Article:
Jasper's blog on whatever takes his fancy
I am Jasper Sprengers, all-round software developer on the JVM (Java, Scala, Kotlin), currently with Ilionx working at ASML as Scrum Master and developer. On this blog I write about anything that fascinates me about the craft of building software, among other topics that tickly my fancy. I don’t do social media, but you can find me at LinkedIn.

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Rating 5000 photos in one weekend


I recently breathed new life into my photography hobby, treating myself to a Nikon Z6 full-frame mirrorless camera, with two new lenses. I also took out an Adobe Creative Cloud subscription, which comes with Photoshop and Bridge. While no photo management software is ideal, Bridge allows you to rate your images with a one-to-five star system. Somehow I had never got round to giving my 5.500 digital photos of 17 years the jury treatment, finding the task too daunting and not very useful.

However, rating your own work can be a worthwhile exercise. It’s satisfying to go back now and again and note your progress. Then the obvious question for a proper geek becomes: what criteria do I use to assign a rating? Here’s what I decided on:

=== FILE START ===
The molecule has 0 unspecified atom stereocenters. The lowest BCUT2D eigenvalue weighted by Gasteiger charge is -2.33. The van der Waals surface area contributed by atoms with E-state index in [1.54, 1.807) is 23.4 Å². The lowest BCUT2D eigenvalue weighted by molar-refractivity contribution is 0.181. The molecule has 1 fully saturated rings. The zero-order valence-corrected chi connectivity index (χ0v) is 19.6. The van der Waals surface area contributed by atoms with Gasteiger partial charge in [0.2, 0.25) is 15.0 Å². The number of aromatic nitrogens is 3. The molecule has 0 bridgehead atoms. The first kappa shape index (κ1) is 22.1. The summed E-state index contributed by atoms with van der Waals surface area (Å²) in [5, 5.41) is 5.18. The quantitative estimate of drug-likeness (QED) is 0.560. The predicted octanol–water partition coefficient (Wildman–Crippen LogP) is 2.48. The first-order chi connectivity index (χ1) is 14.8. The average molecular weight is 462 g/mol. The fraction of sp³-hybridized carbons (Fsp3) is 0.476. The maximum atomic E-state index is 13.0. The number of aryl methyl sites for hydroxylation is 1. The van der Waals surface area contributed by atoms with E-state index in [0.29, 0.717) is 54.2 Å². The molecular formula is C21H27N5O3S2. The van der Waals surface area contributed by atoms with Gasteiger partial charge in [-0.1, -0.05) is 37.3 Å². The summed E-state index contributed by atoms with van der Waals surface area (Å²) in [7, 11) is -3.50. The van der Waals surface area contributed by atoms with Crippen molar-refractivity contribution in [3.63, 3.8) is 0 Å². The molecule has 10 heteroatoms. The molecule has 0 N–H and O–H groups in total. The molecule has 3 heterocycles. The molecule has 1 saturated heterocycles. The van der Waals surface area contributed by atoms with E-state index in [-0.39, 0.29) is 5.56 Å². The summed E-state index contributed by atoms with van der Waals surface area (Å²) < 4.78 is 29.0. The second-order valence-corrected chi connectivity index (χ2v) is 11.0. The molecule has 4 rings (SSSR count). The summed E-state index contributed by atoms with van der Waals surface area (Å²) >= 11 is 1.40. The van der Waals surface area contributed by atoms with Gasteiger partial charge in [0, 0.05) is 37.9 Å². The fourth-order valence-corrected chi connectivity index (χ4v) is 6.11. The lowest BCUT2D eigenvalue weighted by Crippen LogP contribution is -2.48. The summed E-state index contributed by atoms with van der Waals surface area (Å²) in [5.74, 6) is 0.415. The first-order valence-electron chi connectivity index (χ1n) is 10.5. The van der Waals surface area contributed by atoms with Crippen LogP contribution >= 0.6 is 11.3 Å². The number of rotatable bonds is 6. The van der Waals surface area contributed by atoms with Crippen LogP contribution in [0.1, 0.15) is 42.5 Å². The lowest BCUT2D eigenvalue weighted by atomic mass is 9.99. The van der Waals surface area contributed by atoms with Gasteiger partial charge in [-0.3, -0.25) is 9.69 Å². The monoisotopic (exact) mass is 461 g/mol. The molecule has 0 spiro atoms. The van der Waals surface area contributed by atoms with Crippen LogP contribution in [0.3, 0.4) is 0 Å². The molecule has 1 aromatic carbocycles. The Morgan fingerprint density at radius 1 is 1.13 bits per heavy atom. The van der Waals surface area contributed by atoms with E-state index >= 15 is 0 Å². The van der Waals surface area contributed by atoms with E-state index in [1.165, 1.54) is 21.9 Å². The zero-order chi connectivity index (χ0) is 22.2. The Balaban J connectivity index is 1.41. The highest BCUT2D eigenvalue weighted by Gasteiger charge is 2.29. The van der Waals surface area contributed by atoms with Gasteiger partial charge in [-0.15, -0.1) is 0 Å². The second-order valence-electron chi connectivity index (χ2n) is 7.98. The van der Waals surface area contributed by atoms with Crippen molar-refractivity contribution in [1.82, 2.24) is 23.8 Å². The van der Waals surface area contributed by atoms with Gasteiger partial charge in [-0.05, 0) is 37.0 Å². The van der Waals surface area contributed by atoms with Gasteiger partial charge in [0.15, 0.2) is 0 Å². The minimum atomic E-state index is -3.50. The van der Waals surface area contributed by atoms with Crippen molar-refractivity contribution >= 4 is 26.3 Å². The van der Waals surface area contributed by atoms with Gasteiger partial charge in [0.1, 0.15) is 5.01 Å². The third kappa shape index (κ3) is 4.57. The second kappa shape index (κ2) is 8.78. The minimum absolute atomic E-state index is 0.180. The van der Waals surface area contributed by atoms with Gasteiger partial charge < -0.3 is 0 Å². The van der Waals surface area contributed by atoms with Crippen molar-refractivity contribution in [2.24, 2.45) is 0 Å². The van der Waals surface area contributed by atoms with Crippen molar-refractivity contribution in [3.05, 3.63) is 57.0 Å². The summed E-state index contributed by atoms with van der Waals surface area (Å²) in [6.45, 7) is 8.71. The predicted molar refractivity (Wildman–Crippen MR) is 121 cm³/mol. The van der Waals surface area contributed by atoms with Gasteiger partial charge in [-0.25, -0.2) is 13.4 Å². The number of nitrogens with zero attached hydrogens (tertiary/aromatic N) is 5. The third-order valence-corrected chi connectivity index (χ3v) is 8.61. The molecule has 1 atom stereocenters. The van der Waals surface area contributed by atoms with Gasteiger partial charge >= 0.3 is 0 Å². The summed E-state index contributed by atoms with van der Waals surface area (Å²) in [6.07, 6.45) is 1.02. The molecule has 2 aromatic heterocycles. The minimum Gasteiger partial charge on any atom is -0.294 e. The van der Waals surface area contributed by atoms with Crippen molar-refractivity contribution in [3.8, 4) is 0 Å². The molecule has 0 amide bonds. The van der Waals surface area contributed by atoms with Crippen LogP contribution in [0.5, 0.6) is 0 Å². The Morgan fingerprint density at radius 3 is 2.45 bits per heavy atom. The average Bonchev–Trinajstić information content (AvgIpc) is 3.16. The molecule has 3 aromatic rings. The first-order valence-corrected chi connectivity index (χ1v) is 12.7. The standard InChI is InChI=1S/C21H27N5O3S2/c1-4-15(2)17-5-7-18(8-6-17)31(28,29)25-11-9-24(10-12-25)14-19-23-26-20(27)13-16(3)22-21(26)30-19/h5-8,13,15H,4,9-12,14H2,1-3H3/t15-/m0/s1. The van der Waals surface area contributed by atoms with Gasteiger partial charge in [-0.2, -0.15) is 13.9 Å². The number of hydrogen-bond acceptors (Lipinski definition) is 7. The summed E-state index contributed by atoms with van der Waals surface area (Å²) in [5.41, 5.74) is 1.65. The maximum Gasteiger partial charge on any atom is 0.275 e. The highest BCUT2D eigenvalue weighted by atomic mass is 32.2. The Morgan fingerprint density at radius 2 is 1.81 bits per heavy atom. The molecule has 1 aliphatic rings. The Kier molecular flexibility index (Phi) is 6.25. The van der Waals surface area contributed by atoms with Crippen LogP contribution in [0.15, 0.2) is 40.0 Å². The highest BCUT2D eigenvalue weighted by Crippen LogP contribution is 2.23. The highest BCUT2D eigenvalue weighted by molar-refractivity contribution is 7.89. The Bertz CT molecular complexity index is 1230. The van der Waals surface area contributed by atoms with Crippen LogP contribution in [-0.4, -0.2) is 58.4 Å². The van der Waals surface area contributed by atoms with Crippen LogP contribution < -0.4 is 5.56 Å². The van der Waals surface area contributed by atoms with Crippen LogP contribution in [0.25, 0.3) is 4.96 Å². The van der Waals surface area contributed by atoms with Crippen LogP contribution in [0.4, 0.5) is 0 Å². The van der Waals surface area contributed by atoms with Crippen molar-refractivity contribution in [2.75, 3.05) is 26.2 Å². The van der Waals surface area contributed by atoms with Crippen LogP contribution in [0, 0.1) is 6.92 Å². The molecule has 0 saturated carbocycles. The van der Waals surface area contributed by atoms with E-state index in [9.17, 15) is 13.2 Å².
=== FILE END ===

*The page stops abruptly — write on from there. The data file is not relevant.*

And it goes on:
• Roughly 80% of my photos gets three stars. They are of average quality. Going through a screenful of unrated previews, I will batch-apply three stars with a single click.
  • Five star photos are the ones I like to have professionally printed and framed (given enough money and wall space). They also include images of particular personal or emotional value that needn’t even be good in a technical or artistic sense. Simply the stuff I would be sad to lose.
  • Four star pics are better than average, but don’t quite make it to the top league.
    When in doubt, be generous at first. When you come back later you can always downvote the fives to four and the fours to three.
  • Two stars is what I typically assign in batch to a series which has little emotional value or technical/artistic merit but that I nevertheless want to keep around: backstage photos of a theater rehearsal or the fifty snaps I took when moving house.
  • I don’t give out one star. Anything that deserves less than two stars goes into the trash. Not worth keeping.

I found this system very quick and comfortable to work with. The five stars I usually already recognize when I press the shutter. It’s only the four star pictures I have to ponder for more than a few seconds.

Looking at my efforts of the last seventeen years, I’m happy to observe progress. There are far fewer four and five stars among those earlier years, but that is only because I rated them as my slightly more experienced self. As I gain experience I also expect to become more critical. It will be fun to go through earlier years and see what gets downvoted and ultimately binned.

The Brecon Canal near Crickhowell (Wales), 2013. Lighting could have been better, but composition is pretty good, given my skills at the time.

De gedoemde Corona App


De rijksoverheid geeft de aftrap om in sneltreinvaart een grootschalig uit te rollen softwareproduct te laten ontwikkelen om de nu al ontwrichtende coronapandemie in te dammen. Alle goede argumenten dat dit nooit kan werken zullen niet gaan helpen. De grote uurtje-factuurtje partijen van IT-land krijgen een blanco cheque voor een bij voorbaat gedoemd project.